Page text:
Prince William students learn teamwork at competition
Credit: Keith Walker/News & Messenger.
Published: December 05, 2010
Students from area high schools converged on the pool at the Manassas Park Community Center for the SeaPerch Challenge Friday and brought their underwater robots along.
Denyse Carroll, Prince William County regional STEM — or Science Technology Engineering and Math coordinator — said the SeaPerch program had its origins as collaboration between the Office of Naval Research, the Society of Naval and Marine Engineers and the Massachusetts Institute of Technology.
The program is designed to teach the students teamwork, as well as engineering and science, and includes classroom work on research papers, innovative robot design, note taking and logo design.
“We’re hoping that we’re creating the next set of engineers or inspiring kids to think about a career that might be something they weren’t aware of before,” Carroll said.
In the pool students had to prove their robots’ maneuverability, ability to pick up weighted rings and to work together with other teams in a relay, Carroll said.
This was the fourth year Prince William County students participated in the SeaPerch Challenge and the county has been chosen to host the nationals in 2012, Carroll said.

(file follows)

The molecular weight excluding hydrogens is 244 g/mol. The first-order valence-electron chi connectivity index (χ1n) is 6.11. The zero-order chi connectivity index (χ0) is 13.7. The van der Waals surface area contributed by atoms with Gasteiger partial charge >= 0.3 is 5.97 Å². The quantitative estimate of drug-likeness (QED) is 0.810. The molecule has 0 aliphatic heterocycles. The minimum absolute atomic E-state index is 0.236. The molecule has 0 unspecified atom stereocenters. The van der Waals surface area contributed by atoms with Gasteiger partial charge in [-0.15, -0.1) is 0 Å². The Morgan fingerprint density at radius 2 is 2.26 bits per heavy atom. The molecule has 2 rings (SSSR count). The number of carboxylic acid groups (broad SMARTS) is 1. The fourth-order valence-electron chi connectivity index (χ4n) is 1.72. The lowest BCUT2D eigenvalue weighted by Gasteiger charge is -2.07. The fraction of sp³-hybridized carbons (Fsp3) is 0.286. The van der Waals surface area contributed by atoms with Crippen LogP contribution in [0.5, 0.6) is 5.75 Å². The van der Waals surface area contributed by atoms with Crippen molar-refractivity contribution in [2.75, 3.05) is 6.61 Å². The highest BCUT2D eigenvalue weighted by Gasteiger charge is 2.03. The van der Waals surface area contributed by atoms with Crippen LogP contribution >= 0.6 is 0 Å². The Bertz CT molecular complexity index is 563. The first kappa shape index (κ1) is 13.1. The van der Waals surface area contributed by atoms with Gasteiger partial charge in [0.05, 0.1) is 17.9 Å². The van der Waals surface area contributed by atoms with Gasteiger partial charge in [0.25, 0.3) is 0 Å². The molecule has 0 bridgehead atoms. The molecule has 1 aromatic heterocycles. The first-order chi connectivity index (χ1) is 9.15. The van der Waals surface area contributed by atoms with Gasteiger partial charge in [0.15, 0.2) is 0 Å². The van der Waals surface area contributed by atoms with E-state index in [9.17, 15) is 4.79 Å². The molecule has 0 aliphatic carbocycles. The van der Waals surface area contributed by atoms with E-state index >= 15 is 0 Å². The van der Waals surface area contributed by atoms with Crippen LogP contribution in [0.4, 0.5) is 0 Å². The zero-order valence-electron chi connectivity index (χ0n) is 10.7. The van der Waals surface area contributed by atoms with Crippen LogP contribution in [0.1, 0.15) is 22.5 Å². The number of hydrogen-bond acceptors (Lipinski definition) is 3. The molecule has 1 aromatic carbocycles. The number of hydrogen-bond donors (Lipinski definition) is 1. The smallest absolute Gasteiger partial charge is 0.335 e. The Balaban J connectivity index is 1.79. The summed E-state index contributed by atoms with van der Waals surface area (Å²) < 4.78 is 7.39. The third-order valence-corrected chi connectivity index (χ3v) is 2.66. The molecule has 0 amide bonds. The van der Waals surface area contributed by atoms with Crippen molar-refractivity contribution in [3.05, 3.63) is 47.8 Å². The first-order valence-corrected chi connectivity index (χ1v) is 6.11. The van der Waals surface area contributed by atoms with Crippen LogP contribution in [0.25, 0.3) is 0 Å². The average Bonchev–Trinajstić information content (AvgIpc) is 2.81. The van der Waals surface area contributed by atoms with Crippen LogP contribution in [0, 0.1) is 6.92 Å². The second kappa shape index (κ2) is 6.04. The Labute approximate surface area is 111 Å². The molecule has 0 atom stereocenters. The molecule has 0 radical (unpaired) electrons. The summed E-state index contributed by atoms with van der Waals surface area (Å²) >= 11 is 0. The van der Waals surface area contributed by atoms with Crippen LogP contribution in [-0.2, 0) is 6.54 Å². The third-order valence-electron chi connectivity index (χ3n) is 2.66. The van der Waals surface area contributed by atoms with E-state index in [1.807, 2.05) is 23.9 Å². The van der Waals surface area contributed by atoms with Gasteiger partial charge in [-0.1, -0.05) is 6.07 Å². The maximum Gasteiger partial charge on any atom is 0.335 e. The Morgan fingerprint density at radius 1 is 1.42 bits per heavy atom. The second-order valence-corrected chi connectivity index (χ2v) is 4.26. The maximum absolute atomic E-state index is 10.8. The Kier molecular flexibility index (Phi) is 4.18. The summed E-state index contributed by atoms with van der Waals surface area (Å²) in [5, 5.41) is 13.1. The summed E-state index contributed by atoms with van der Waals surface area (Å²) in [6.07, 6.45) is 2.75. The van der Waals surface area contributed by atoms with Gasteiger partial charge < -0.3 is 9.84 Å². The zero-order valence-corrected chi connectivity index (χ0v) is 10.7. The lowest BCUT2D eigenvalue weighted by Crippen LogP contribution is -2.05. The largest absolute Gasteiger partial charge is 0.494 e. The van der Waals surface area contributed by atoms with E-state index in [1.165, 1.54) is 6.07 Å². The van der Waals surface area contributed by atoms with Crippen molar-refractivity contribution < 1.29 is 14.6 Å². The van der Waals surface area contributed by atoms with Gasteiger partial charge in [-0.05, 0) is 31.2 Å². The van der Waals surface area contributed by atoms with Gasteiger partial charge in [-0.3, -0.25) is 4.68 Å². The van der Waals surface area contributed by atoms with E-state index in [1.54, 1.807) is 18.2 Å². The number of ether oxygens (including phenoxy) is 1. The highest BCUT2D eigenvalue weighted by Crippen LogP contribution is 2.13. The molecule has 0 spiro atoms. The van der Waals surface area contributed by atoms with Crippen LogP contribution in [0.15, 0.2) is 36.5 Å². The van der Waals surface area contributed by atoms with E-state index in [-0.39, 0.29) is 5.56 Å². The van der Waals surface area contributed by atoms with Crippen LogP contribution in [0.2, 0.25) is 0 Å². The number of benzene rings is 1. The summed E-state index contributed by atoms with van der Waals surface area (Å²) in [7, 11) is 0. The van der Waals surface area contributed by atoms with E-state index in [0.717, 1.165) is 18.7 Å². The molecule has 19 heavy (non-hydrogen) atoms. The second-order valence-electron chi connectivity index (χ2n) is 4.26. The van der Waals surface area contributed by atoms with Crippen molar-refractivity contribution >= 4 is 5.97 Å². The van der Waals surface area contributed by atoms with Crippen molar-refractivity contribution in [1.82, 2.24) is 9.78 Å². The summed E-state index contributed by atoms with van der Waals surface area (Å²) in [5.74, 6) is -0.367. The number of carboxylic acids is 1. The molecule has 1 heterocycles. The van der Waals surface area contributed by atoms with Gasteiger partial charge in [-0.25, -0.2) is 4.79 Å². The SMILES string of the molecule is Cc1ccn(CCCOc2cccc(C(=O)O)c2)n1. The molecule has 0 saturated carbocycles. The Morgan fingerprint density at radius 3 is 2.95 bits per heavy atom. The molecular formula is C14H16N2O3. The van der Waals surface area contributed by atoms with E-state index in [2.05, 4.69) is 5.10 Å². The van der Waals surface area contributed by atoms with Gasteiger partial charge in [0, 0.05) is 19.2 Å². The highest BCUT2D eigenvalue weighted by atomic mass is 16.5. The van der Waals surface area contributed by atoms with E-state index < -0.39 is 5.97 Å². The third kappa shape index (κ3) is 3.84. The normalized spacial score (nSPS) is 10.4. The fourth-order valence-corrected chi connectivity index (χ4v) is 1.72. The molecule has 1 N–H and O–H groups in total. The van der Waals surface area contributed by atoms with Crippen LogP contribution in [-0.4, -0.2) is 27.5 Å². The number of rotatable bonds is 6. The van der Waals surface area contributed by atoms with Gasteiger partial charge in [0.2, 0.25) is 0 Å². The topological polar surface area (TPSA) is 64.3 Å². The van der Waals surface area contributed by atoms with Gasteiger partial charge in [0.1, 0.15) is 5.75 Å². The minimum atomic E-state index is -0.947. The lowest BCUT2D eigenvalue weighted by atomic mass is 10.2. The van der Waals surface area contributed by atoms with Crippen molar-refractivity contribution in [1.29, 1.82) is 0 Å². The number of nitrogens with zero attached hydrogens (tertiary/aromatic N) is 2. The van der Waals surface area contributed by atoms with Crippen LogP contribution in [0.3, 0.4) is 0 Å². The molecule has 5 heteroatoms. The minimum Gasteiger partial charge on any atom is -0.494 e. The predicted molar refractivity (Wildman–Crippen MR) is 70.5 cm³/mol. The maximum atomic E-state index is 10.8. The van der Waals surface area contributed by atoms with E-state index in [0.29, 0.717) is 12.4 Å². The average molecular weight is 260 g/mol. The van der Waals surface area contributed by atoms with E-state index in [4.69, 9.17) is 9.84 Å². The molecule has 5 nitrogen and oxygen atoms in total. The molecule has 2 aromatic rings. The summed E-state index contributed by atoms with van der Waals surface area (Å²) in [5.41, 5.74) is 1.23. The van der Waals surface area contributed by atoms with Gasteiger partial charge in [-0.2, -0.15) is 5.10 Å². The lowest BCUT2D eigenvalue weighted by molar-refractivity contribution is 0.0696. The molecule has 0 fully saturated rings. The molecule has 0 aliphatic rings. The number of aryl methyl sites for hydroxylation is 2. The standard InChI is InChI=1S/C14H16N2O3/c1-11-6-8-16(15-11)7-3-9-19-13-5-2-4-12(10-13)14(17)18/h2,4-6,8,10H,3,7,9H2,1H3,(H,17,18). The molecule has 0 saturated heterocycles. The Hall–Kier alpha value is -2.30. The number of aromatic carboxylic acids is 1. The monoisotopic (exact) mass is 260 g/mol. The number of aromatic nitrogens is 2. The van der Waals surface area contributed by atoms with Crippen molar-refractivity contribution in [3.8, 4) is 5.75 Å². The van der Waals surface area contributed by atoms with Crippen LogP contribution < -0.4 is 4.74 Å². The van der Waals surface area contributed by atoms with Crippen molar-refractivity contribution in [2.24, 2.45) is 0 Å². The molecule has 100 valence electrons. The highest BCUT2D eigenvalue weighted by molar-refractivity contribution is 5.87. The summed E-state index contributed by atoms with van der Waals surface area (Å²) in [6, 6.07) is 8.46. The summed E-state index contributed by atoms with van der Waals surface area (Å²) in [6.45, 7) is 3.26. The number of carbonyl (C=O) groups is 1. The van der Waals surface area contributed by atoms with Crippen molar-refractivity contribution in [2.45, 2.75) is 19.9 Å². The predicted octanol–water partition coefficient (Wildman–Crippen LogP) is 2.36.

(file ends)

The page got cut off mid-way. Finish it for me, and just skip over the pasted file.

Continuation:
Jake Dement of Hylton High School, said he enjoyed the challenge
“I’ve never been to one of these before. It’s a great learning experience,” the 15-year-old said.
Brandyn Frazier of Stonewall Jackson High School said he appreciated the teachers helping out with the robotics and learned to work with others.
“I’m learning that teamwork is definitely important in SeaPerch,” the 17-year-old Frazier said. “It’s really hard to build one of these robots. It’s not as easy as it looks.”
“The teachers are really great for helping us do this,” Frazier said. “I’m really thankful that there’s teachers that care about us and that want to do stuff like this for us.”
Stonewall Jackson High School students Jasmine Glover and Carmen Quinteros also learned a lot at the challenge.
“I’ve never done this before. It’s fun. I’m learning a bunch about robots,” the 17-year-old Glover said.
Brian Eichas, an engineering teacher at Osbourn Park High School, said he hoped the exercise taught the students to think.
“The biggest thing is problem solving. We hope they get a better understanding of engineering, and math and science skill specifically,” he said.
Roughly 600 students on 150 teams from Prince William, Manassas and Manassas Park, along with Seton Senior High School, accepted the challenge, Carroll said.